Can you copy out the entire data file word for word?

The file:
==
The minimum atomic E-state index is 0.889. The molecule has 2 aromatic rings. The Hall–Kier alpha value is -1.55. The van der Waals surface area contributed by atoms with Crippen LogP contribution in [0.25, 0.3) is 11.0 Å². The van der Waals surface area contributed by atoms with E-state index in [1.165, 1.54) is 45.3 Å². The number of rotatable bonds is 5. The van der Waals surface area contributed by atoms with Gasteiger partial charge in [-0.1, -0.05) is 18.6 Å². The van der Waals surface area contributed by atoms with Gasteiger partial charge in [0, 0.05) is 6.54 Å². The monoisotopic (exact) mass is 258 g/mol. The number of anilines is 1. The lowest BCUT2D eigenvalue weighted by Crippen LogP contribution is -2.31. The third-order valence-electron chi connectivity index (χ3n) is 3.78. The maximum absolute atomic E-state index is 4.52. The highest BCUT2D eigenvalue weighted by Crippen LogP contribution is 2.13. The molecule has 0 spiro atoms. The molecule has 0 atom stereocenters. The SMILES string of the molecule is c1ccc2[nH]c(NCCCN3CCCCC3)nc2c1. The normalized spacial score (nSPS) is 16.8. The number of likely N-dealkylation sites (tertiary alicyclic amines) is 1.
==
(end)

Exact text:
The minimum atomic E-state index is 0.889. The molecule has 2 aromatic rings. The Hall–Kier alpha value is -1.55. The van der Waals surface area contributed by atoms with Crippen LogP contribution in [0.25, 0.3) is 11.0 Å². The van der Waals surface area contributed by atoms with E-state index in [1.165, 1.54) is 45.3 Å². The number of rotatable bonds is 5. The van der Waals surface area contributed by atoms with Gasteiger partial charge in [-0.1, -0.05) is 18.6 Å². The van der Waals surface area contributed by atoms with Gasteiger partial charge in [0, 0.05) is 6.54 Å². The monoisotopic (exact) mass is 258 g/mol. The number of anilines is 1. The lowest BCUT2D eigenvalue weighted by Crippen LogP contribution is -2.31. The third-order valence-electron chi connectivity index (χ3n) is 3.78. The maximum absolute atomic E-state index is 4.52. The highest BCUT2D eigenvalue weighted by Crippen LogP contribution is 2.13. The molecule has 0 spiro atoms. The molecule has 0 atom stereocenters. The SMILES string of the molecule is c1ccc2[nH]c(NCCCN3CCCCC3)nc2c1. The normalized spacial score (nSPS) is 16.8. The number of likely N-dealkylation sites (tertiary alicyclic amines) is 1.